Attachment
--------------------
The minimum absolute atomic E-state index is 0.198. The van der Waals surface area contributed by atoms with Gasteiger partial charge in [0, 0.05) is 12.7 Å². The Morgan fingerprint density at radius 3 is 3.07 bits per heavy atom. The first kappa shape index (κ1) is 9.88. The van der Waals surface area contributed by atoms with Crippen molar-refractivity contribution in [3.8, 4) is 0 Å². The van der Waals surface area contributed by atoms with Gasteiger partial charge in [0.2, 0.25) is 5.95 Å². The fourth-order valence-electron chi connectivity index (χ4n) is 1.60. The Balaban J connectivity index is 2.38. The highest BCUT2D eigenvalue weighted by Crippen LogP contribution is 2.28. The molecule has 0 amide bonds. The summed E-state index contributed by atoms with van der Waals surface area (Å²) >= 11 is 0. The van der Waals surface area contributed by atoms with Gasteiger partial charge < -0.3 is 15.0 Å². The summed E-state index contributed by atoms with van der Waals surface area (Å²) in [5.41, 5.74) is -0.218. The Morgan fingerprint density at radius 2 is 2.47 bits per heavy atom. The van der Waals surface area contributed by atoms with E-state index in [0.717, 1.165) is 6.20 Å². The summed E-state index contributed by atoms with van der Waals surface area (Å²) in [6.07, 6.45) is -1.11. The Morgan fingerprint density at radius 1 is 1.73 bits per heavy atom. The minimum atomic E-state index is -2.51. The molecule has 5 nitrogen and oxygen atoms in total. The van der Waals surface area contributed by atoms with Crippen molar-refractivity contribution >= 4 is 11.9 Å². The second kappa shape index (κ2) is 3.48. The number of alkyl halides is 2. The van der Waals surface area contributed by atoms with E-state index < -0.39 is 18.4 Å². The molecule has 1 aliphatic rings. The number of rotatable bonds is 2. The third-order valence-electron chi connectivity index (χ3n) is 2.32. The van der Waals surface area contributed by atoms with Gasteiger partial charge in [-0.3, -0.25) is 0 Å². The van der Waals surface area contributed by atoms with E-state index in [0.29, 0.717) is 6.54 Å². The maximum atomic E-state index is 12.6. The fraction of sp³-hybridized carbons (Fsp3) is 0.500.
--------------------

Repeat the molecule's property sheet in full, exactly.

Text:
The minimum absolute atomic E-state index is 0.198. The van der Waals surface area contributed by atoms with Gasteiger partial charge in [0, 0.05) is 12.7 Å². The Morgan fingerprint density at radius 3 is 3.07 bits per heavy atom. The first kappa shape index (κ1) is 9.88. The van der Waals surface area contributed by atoms with Crippen molar-refractivity contribution in [3.8, 4) is 0 Å². The van der Waals surface area contributed by atoms with Gasteiger partial charge in [0.2, 0.25) is 5.95 Å². The fourth-order valence-electron chi connectivity index (χ4n) is 1.60. The Balaban J connectivity index is 2.38. The highest BCUT2D eigenvalue weighted by Crippen LogP contribution is 2.28. The molecule has 0 amide bonds. The summed E-state index contributed by atoms with van der Waals surface area (Å²) >= 11 is 0. The van der Waals surface area contributed by atoms with Gasteiger partial charge < -0.3 is 15.0 Å². The summed E-state index contributed by atoms with van der Waals surface area (Å²) in [5.41, 5.74) is -0.218. The Morgan fingerprint density at radius 2 is 2.47 bits per heavy atom. The van der Waals surface area contributed by atoms with E-state index in [0.717, 1.165) is 6.20 Å². The summed E-state index contributed by atoms with van der Waals surface area (Å²) in [6.07, 6.45) is -1.11. The Morgan fingerprint density at radius 1 is 1.73 bits per heavy atom. The minimum atomic E-state index is -2.51. The molecule has 5 nitrogen and oxygen atoms in total. The van der Waals surface area contributed by atoms with Crippen molar-refractivity contribution >= 4 is 11.9 Å². The second kappa shape index (κ2) is 3.48. The number of alkyl halides is 2. The van der Waals surface area contributed by atoms with E-state index < -0.39 is 18.4 Å². The molecule has 1 aliphatic rings. The number of rotatable bonds is 2. The third-order valence-electron chi connectivity index (χ3n) is 2.32. The van der Waals surface area contributed by atoms with Gasteiger partial charge in [-0.3, -0.25) is 0 Å². The van der Waals surface area contributed by atoms with E-state index in [0.29, 0.717) is 6.54 Å². The maximum atomic E-state index is 12.6. The fraction of sp³-hybridized carbons (Fsp3) is 0.500.